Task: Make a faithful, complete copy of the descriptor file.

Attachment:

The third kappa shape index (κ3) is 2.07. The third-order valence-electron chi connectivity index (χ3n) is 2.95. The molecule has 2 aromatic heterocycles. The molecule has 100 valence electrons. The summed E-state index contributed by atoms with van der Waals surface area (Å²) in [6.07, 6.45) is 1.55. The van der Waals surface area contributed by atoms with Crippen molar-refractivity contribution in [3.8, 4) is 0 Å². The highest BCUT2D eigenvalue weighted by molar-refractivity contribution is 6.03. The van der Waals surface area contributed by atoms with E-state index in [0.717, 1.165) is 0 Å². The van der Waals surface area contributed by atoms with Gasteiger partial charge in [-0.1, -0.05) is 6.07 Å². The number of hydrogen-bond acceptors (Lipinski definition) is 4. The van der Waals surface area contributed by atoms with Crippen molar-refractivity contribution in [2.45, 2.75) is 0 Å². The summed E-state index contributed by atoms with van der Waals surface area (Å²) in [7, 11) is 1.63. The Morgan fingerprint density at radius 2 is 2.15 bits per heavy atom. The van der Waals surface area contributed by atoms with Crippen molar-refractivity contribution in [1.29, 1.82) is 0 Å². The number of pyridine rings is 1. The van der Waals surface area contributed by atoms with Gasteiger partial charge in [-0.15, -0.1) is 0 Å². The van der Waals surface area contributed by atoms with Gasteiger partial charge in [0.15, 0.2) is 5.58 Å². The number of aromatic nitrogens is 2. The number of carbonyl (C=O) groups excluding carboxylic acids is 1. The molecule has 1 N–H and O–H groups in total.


The third kappa shape index (κ3) is 2.07. The third-order valence-electron chi connectivity index (χ3n) is 2.95. The molecule has 2 aromatic heterocycles. The molecule has 100 valence electrons. The summed E-state index contributed by atoms with van der Waals surface area (Å²) in [6.07, 6.45) is 1.55. The van der Waals surface area contributed by atoms with Crippen molar-refractivity contribution in [3.8, 4) is 0 Å². The highest BCUT2D eigenvalue weighted by molar-refractivity contribution is 6.03. The van der Waals surface area contributed by atoms with E-state index in [0.717, 1.165) is 0 Å². The van der Waals surface area contributed by atoms with Gasteiger partial charge in [-0.1, -0.05) is 6.07 Å². The number of hydrogen-bond acceptors (Lipinski definition) is 4. The van der Waals surface area contributed by atoms with Crippen molar-refractivity contribution in [2.45, 2.75) is 0 Å². The summed E-state index contributed by atoms with van der Waals surface area (Å²) in [7, 11) is 1.63. The Morgan fingerprint density at radius 2 is 2.15 bits per heavy atom. The van der Waals surface area contributed by atoms with Crippen molar-refractivity contribution in [1.29, 1.82) is 0 Å². The number of pyridine rings is 1. The van der Waals surface area contributed by atoms with Gasteiger partial charge in [-0.15, -0.1) is 0 Å². The van der Waals surface area contributed by atoms with Gasteiger partial charge in [0.15, 0.2) is 5.58 Å². The number of aromatic nitrogens is 2. The number of carbonyl (C=O) groups excluding carboxylic acids is 1. The molecule has 1 N–H and O–H groups in total.